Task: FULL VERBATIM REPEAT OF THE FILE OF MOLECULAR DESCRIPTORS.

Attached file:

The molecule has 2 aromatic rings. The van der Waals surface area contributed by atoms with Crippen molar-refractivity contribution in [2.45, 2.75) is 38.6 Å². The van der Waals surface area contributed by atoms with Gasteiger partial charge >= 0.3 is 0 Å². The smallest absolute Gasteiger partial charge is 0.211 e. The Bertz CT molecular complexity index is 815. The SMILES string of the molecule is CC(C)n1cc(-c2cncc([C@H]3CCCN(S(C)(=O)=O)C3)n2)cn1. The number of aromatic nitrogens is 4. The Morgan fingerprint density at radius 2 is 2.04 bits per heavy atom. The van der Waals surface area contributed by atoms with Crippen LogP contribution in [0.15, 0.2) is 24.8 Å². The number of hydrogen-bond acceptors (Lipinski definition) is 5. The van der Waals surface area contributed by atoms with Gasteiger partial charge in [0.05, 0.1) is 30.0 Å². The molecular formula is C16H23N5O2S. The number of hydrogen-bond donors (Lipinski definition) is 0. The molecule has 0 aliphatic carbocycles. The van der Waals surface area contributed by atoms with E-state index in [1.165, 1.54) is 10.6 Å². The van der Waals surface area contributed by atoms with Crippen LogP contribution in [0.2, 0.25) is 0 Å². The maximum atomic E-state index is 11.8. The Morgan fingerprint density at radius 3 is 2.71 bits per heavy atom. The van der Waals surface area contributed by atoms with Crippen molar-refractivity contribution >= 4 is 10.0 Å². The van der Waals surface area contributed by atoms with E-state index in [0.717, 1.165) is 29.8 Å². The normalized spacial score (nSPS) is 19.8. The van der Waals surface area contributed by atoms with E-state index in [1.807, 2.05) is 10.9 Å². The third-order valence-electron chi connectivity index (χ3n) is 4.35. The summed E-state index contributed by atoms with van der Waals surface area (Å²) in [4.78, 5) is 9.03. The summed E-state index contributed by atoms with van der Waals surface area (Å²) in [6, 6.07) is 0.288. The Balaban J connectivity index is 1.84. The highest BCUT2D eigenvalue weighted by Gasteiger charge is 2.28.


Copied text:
The molecule has 2 aromatic rings. The van der Waals surface area contributed by atoms with Crippen molar-refractivity contribution in [2.45, 2.75) is 38.6 Å². The van der Waals surface area contributed by atoms with Gasteiger partial charge >= 0.3 is 0 Å². The smallest absolute Gasteiger partial charge is 0.211 e. The Bertz CT molecular complexity index is 815. The SMILES string of the molecule is CC(C)n1cc(-c2cncc([C@H]3CCCN(S(C)(=O)=O)C3)n2)cn1. The number of aromatic nitrogens is 4. The Morgan fingerprint density at radius 2 is 2.04 bits per heavy atom. The van der Waals surface area contributed by atoms with Crippen LogP contribution in [0.15, 0.2) is 24.8 Å². The number of hydrogen-bond acceptors (Lipinski definition) is 5. The van der Waals surface area contributed by atoms with Gasteiger partial charge in [0.05, 0.1) is 30.0 Å². The molecular formula is C16H23N5O2S. The number of hydrogen-bond donors (Lipinski definition) is 0. The molecule has 0 aliphatic carbocycles. The van der Waals surface area contributed by atoms with E-state index in [1.165, 1.54) is 10.6 Å². The van der Waals surface area contributed by atoms with Crippen LogP contribution in [0.2, 0.25) is 0 Å². The maximum atomic E-state index is 11.8. The Morgan fingerprint density at radius 3 is 2.71 bits per heavy atom. The van der Waals surface area contributed by atoms with Crippen molar-refractivity contribution >= 4 is 10.0 Å². The van der Waals surface area contributed by atoms with E-state index in [0.717, 1.165) is 29.8 Å². The normalized spacial score (nSPS) is 19.8. The van der Waals surface area contributed by atoms with E-state index in [1.807, 2.05) is 10.9 Å². The third-order valence-electron chi connectivity index (χ3n) is 4.35. The summed E-state index contributed by atoms with van der Waals surface area (Å²) in [4.78, 5) is 9.03. The summed E-state index contributed by atoms with van der Waals surface area (Å²) in [6, 6.07) is 0.288. The Balaban J connectivity index is 1.84. The highest BCUT2D eigenvalue weighted by Gasteiger charge is 2.28.